Top Tips for Dealing with Change
Updated: May 19
Recognise the emotions you have are in response to change.
Fear, anxiety, frustration, despair, anger and excitement; all are emotions associated with change. It is OK to feel some, or all, and many other emotions besides when it comes to change.
Understand what change is happening.
Only when we really understand the change can we start to control our response to change, which may tactically include some railing against the change to see how weak the proponents of change are. We may find, however, that the change is not what we thought and that a much less exuberant approach is warranted.
Reflect on other change you have gone through.
If we do accurately know what the change entails and we are still afraid or angry or otherwise upset about the possible outcomes, then it pays us to reflect on previous change. Did I find a way though it? Was it ever as bad as it seemed at the time? And if it was did, I find a way with my friends and family to move on? The answers to those questions give you some confidence there will be a way of getting through the change.
Determine what change you want to happen.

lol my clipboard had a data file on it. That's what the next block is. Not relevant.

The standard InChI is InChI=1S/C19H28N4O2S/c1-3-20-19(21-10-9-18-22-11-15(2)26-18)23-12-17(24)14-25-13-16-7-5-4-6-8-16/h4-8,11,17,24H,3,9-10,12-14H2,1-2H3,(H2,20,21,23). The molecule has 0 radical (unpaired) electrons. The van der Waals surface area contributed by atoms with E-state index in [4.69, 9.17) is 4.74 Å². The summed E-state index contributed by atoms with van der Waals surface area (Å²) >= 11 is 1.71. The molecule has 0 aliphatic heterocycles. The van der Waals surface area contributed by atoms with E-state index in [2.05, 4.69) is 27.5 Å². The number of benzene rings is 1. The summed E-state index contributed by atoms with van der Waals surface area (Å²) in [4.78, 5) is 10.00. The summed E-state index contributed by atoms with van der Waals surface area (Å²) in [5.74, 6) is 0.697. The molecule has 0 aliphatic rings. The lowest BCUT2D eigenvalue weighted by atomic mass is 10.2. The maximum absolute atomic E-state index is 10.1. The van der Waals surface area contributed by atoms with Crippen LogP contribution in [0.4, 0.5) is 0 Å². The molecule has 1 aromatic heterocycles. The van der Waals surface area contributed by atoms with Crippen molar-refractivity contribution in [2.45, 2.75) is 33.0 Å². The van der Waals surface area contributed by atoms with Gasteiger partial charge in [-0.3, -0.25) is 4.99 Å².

When change is thrust upon you there is not the luxury time you can afford yourself compared with change you have planned yourself. However, the principles of planning for change are still valid. After getting over the initial shock and making sure you understand what the change is about, it is time to begin to wrest back control.
Find a supporter.
Sometimes it helps to have support, someone you trust to give reasoned advice, or more appropriately, to challenge your rationale for doing things by asking penetrating open questions. They will also have a knack of asking defining closed questions to get you to commit to an action.
Recognise your choices.
When change is thrust upon us there is much we cannot control. Or so it appears at first glance. There is a myriad of choices which are under our control. The only thing not under our control may be the initial announcement but you can control your response.
Plan small steps
Once you know what you really want to do in response to change which has been imposed upon you, plan your next steps. If you are not used to change, plan in small steps for a short time ahead. You will feel better because you will see progress and any setbacks will be seen more as one step out of ten that did not go right.
If at first you do not succeed ?.
If your plan of many small steps hits that metaphorical bump in the road, don’t despair. It is one small setback amongst a wide range of activities you are undertaking. Regroup and re-plan and try again.
Celebrate small wins.
Take time to celebrate your wins as you execute your plan in response to the imposed change. Look back at where you came from occasionally to see how much progress you have made .
Build your skills.
Last but not least, build your skills. Never stop learning. By continuously learning, two things occur. You have a greater array of options when change is imposed. Your skill base is deeper or wider and your network is broader. You become much more used to change.